from mondoweiss
Jonathan Ofir on March 5, 2017

From the Israeli leadership perspective, a Palestinian state in any true capacity has always been a ‘Never-Never Land’ that should remain in the realms of fiction. When Israel and the Palestinians embarked upon the famous ‘peace process’ in Madrid in 1991, Prime Minister Itzhak Shamir coined the ‘teaspoon policy’: endless negotiating sessions at which countless teaspoons amounting to mountains of sugar would be stirred into oceans of tea and coffee, but no agreement would ever be reached. For Israel, with or without a ‘peace process’, this continues to be policy: the more it draws out the time, the more opportunity it gets to annex, the more it shrinks Palestinian enclaves into Bantustans and open air prisons.Israel has no intention of realizing a real Palestinian state, and it never had.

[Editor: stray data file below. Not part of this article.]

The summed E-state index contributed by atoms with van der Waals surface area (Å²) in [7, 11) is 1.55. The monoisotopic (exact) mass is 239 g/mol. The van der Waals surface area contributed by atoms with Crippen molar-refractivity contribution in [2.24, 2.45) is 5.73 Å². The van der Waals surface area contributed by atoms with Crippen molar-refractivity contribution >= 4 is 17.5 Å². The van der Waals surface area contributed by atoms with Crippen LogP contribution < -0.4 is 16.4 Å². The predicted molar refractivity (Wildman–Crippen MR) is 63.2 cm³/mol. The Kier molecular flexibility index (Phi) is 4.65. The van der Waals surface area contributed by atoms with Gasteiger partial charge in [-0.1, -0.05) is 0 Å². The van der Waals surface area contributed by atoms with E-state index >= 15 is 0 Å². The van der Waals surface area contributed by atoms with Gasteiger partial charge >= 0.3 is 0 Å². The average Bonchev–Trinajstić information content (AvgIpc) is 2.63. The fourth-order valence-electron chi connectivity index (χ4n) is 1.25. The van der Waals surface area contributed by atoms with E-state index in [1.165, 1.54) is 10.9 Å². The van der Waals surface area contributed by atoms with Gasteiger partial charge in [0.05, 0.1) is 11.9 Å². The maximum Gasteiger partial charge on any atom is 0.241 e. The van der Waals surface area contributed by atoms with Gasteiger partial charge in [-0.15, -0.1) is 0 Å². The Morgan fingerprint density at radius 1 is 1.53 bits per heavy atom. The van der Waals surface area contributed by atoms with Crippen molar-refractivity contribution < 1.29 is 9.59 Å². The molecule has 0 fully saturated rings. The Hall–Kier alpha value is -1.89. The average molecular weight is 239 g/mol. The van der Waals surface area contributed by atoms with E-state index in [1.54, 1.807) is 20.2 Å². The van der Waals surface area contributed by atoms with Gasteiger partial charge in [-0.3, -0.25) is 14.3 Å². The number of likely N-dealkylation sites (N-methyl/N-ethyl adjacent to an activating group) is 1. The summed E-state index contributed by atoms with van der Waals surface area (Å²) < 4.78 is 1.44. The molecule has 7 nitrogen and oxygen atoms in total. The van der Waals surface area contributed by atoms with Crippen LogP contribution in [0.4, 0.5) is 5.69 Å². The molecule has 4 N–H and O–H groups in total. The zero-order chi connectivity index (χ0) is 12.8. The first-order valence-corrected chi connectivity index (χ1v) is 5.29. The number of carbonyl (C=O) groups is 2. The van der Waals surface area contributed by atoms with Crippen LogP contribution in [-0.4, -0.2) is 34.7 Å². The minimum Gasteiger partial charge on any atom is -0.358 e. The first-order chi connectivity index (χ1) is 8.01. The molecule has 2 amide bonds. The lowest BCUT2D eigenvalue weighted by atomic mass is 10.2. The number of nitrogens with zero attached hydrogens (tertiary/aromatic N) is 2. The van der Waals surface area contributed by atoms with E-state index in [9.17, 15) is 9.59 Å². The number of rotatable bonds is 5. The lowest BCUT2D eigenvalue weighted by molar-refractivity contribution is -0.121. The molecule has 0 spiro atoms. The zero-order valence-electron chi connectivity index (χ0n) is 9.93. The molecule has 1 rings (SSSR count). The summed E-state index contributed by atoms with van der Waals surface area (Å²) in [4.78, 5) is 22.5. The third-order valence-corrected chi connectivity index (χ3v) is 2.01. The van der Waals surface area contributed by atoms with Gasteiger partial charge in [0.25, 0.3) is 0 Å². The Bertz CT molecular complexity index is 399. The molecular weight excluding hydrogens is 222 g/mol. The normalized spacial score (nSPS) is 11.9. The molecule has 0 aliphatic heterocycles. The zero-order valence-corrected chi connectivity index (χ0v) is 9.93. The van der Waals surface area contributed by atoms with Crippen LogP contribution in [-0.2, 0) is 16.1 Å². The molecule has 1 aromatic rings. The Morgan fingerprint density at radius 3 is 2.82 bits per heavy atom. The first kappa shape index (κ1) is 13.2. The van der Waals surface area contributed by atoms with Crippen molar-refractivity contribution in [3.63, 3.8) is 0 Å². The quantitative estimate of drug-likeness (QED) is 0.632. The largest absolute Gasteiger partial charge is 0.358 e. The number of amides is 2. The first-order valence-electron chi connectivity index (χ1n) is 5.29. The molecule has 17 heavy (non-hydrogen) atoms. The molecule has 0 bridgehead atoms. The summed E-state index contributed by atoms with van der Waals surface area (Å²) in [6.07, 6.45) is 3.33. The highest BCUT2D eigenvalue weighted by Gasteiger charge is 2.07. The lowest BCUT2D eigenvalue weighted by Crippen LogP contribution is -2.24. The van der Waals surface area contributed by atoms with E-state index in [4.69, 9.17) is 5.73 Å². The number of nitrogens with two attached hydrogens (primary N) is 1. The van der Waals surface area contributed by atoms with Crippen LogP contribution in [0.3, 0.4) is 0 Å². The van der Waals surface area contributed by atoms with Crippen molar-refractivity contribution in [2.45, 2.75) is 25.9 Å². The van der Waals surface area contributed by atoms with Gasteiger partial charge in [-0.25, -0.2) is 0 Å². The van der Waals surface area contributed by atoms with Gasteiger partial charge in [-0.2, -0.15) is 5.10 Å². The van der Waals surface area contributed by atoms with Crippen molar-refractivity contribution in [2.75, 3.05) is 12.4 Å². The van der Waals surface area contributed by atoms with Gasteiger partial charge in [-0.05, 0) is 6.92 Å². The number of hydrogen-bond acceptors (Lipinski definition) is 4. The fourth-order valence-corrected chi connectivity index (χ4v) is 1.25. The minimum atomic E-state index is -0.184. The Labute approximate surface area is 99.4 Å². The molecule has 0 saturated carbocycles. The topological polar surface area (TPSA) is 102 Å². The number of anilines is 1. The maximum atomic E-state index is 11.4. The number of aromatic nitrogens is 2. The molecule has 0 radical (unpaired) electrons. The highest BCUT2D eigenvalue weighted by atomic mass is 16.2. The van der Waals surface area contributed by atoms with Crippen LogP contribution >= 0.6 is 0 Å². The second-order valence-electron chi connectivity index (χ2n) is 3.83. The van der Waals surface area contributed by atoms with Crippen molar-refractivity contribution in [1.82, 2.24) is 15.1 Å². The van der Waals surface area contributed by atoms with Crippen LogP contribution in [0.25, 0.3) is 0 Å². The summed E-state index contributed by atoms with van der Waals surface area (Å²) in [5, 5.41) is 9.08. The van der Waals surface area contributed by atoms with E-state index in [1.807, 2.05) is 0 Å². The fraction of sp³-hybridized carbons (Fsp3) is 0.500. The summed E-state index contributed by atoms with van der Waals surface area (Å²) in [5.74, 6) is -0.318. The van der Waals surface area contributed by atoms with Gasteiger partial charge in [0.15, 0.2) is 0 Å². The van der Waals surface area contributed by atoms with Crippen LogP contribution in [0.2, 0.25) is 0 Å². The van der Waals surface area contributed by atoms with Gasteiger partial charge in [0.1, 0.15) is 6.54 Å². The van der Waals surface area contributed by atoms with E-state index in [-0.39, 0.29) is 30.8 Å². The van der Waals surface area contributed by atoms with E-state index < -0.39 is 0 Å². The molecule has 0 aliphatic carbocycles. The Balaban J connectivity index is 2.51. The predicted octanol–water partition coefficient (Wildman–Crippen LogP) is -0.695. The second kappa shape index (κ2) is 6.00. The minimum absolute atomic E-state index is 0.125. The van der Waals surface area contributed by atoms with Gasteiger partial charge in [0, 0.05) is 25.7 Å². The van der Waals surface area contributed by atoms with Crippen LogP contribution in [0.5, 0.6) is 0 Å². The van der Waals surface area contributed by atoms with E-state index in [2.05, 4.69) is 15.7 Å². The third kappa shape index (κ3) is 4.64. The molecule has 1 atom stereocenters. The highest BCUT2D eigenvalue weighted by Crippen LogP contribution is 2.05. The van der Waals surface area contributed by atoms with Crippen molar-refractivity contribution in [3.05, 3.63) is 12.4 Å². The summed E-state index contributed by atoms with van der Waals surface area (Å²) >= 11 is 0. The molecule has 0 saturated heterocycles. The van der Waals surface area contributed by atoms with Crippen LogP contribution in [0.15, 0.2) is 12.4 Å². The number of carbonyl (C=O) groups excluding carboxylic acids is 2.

Let me review the history. Israel took over (more…)

Ernesto Che Guevara, Marx and Engels: a biographical introduction, published by Ocean Press, Melbourne.

by Phil Duncan

Ocean Press is a fascinating little publisher, specialising in publishing the work of Cuban revolutionaries in English.  Some years back, while visiting Melbourne, I picked up a book of theirs on Haydee Santamaria, one of my personal revolutionary heroes, so it was gratifying to come across this little book by Che on Marx and Engels late last year.